At the press conference, Rollins said police used "scare tactics" and "put their hands on me" and "kept hittin' me" until "finally I asked them what happened. He [a detective] told me everything" to say in a confession, and Rollins signed a document written by an assistant state's attorney, he said.
"I was scared to death," he said. "I didn't want to go through it."
In prison, other inmates identified him as someone who'd raped an elderly woman, which led him to be treated more harshly than others, he said.
He said he'd "try to hold my dignity, my pride" during that time, though he admits to times he'd ask himself, "Did I do this?"
There's some comfort when you're middle aged geeky looking guy like Durbin and myself. But when you're a young African-American male, you've got enough threats in your life. The Chicago Police Dept shouldn't be another one.
So Sen Durbin, please speak with some passion about real threats from the government to our liberties. We have plenty of examples in Illinois with stories you can put a name too... unlike NSA surveillance where I've yet to see who's been abused.
Cross Posted at Illinoize
Friday, January 27, 2006
It's sure not Paul Douglas's Democratic Party anymore.
IRAQ THE MODEL: "Iraqi tribes in Anbar arrest 270 Arab and foreign al-Qaeda members!
From Dar al-Hayat (Arabic):
The Anbar tribes’ campaign to rid the province of Zarqawi’s terror organization, al-Qaeda in Iraq is in its 2nd day and so far, 270 Arab and foreign intruders have been arrested.
Usama Jad’aan, the leader of Karabila tribes in Qaim told al-Hayat that “the operation will continue to eliminate terror elements according to a quality plan” and added “270 Arab and foreign intruders have been arrested, in addition to some Iraqis who were providing them shelter”.
Sheikh Jad’aan added “the operation is conducted in coordination between the tribes and the minister of defense Sa’doun al-Dulaimi and since we arrested hundreds of terrorists, I don’t expect the operation to take a lot of time”."
From Wednesday's interview with Hugh Hewitt:
HEWITT: A penultimate question, Mr. Secretary. Your friend and mine, Frank Gaffney, tells me he does not believe rumors of your pending retirement. Are you intending to stay the course in the Pentagon?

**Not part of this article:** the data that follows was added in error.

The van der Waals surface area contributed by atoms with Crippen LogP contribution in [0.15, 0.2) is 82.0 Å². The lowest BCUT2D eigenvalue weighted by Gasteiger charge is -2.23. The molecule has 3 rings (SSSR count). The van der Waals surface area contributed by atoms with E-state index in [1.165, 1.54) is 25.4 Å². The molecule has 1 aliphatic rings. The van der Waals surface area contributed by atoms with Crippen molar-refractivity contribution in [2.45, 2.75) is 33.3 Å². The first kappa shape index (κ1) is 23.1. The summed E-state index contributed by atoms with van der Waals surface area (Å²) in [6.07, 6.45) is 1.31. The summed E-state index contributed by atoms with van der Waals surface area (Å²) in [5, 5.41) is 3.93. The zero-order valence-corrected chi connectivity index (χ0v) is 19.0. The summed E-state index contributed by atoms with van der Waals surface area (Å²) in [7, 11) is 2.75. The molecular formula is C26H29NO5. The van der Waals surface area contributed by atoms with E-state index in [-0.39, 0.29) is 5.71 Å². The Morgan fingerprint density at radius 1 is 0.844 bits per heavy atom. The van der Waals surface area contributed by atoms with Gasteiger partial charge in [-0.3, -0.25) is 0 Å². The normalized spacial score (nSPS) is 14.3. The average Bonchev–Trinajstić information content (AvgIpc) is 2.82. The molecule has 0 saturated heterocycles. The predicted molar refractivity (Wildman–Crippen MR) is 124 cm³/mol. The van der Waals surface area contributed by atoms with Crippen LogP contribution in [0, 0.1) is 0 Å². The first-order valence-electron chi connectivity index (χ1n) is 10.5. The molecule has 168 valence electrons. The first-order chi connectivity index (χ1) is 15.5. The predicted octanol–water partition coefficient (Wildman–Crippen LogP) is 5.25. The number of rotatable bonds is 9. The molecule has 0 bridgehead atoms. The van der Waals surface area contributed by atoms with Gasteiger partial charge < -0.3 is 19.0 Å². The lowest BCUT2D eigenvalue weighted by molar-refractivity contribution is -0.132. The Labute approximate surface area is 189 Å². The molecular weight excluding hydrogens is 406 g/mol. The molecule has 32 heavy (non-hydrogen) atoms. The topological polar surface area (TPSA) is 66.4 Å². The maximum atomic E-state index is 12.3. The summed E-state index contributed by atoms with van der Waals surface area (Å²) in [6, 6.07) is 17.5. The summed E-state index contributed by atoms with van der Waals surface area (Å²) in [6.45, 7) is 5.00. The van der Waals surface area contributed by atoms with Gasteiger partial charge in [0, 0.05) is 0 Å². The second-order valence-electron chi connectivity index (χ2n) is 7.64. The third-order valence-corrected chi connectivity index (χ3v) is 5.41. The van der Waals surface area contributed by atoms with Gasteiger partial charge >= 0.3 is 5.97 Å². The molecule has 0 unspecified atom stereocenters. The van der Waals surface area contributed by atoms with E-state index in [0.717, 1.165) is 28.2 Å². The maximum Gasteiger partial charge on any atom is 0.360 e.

SECRETARY RUMSFELD: That's funny. Frank's a good guy. You know him, huh?
SECRETARY RUMSFELD: Wonderful. No, I have no plans other than to keep doing what I'm doing. The President's asked me to stay on and I'm doing that.
I would add this, however, that being able to serve with the men and women in uniform during a time of peril for our country is an honor and a privilege, and I feel grateful that I'm able to be involved and to be working with such truly wonderful people.
Thursday, January 26, 2006
In the run-up to the Palestinian elections, Hamas members in the Palestinian Authority began to make relatively pragmatic statements, while continuing to make extremist statements. According to media reports, Hamas has retained a media consultant to improve the movement's image - though Hamas claims that the consultant was hired to provide technical advice on enhancing contacts with the media(1). It should be noted that the relatively pragmatic statements were made by Hamas members involved in the elections, and not by the movement's central leaders, who live abroad. These leaders, in particular political bureau head Khaled Mash'al, emphasize continued resistance alongside "diplomatic activity," and state that there is no contradiction between the two.Nashat Aqtash is the media consultant Hamas hired and The Guardian did a story on him including these helpful hints he imparted for the tag of $180,000,
The advice Nashat Aqtash gave to Hamas:
· Say you are not against Israelis as Jews
· Don't talk about destroying Israel
· Do talk about Palestinian suffering
· Don't celebrate killing people
· Change beard colour (if red)
Byrd's announcement came just days after West Virginia businessman John Raese announced plans to challenge the veteran senator in the November election. Byrd and Nelson both face re- election. So does another Democrat from a state Bush won, North Dakota Senator Kent Conrad, who has not yet announced how he will vote.
It's My Mind: Chicagoans flock to Wal-Mart jobs: "You know back in 2004 there was a debate about letting Wal-Mart open a couple of locations in the city. One was in the Austin neighborhood the other would have been on 83rd Street near Simeon High School. The council rejected the one on 83rd but they gave the go ahead on the location in Austin."Please go read the rest! He keeps a nice blog.
Cross Posted at Illinoize